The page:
There are many ways to show our appreciation; cooking is one way that is not only nurturing to our bodies but also to our brains. In an article from Huffington Post, Julie R. Thomson wrote about the Psychological Benefits Of Cooking For Others. Cooking for others is a form of altruism which can make people happy and connected with others. According to Matthew Riccio, National Science Foundation Graduate Research Fellow, participating in an activity like cooking “can help to encourage a sense of trust, community, meaning, purpose, belonging, closeness, and intimacy. – all of which have been liking to things like increased happiness, decreased depression, and greater/more positive overall wellbeing.” If done with the proper allotment of time cooking can also be a practice in mindfulness. Enjoy the process, the smells, the taste and relive memories from your childhood.
Next time you want to do something to acknowledge the efforts of a co-worker, show appreciation or help someone in need – cook them a meal. A meal made from real food can boost energy and wellness. Cooking a meal is a gift for others – imagine not having to think about what you were having for dinner. Follow these tips to create the most value:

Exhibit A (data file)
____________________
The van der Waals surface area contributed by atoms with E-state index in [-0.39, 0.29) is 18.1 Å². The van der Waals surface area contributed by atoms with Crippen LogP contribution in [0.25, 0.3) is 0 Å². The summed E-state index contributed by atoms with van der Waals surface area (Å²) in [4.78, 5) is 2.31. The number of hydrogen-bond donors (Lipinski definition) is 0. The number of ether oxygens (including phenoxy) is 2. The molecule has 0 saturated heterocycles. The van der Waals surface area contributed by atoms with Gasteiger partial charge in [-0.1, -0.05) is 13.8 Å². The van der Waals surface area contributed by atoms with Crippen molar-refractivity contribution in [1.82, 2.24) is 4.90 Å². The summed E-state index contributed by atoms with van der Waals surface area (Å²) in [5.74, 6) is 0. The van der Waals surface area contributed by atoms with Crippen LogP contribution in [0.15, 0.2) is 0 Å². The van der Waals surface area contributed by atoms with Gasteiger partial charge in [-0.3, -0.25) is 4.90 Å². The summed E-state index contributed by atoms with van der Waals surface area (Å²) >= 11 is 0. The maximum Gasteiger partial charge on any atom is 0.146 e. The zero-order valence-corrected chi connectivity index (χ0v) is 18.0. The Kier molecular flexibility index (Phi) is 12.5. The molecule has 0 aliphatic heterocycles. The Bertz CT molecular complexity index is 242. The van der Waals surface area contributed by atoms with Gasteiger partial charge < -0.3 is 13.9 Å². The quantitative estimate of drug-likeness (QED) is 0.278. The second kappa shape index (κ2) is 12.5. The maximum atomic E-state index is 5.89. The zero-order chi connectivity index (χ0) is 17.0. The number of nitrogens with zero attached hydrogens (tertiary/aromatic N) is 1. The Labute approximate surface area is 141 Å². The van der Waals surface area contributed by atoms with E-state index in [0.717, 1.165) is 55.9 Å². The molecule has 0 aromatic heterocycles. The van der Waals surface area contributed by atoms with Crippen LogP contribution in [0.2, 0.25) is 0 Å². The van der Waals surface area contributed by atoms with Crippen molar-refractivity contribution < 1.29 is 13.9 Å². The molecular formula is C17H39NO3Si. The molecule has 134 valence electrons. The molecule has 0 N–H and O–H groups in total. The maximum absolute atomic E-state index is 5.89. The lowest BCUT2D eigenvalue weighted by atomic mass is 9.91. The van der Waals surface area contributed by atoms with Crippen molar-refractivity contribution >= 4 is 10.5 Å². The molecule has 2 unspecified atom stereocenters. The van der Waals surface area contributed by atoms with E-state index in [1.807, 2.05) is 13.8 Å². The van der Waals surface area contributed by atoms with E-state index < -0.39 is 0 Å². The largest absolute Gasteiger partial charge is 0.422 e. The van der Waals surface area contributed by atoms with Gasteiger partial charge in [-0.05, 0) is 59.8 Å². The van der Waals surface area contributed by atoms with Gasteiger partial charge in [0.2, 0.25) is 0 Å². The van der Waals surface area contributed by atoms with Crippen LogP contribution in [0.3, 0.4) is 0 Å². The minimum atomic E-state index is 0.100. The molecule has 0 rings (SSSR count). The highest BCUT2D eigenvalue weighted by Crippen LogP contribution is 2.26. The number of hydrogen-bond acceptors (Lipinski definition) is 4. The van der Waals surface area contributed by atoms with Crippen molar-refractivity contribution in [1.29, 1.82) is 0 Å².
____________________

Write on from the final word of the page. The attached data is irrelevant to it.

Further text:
- Pick a recipe you are familiar with – tried and true, something that can be made ahead of time and reheated.
- Think about how you will package up the food – it can be helpful to keep take-out containers, jars, foil trays so no one has to return your dishes.
- Consider doubling the recipe so you have food for yourself as well.
- Print out your grocery list so you are organized for your shopping.
- Start with a clean kitchen – wash and put away any clean dishes from the sink or dishwasher.
- Get out all the ingredients and equipment before you start.
- Give yourself a 2 hour time slot to focus, give attention and enjoy.
- Final touches – give your recipient a copy of the recipe with a note of instructions for reheating.
Need some inspiration? Here are a few recipes you might want to try: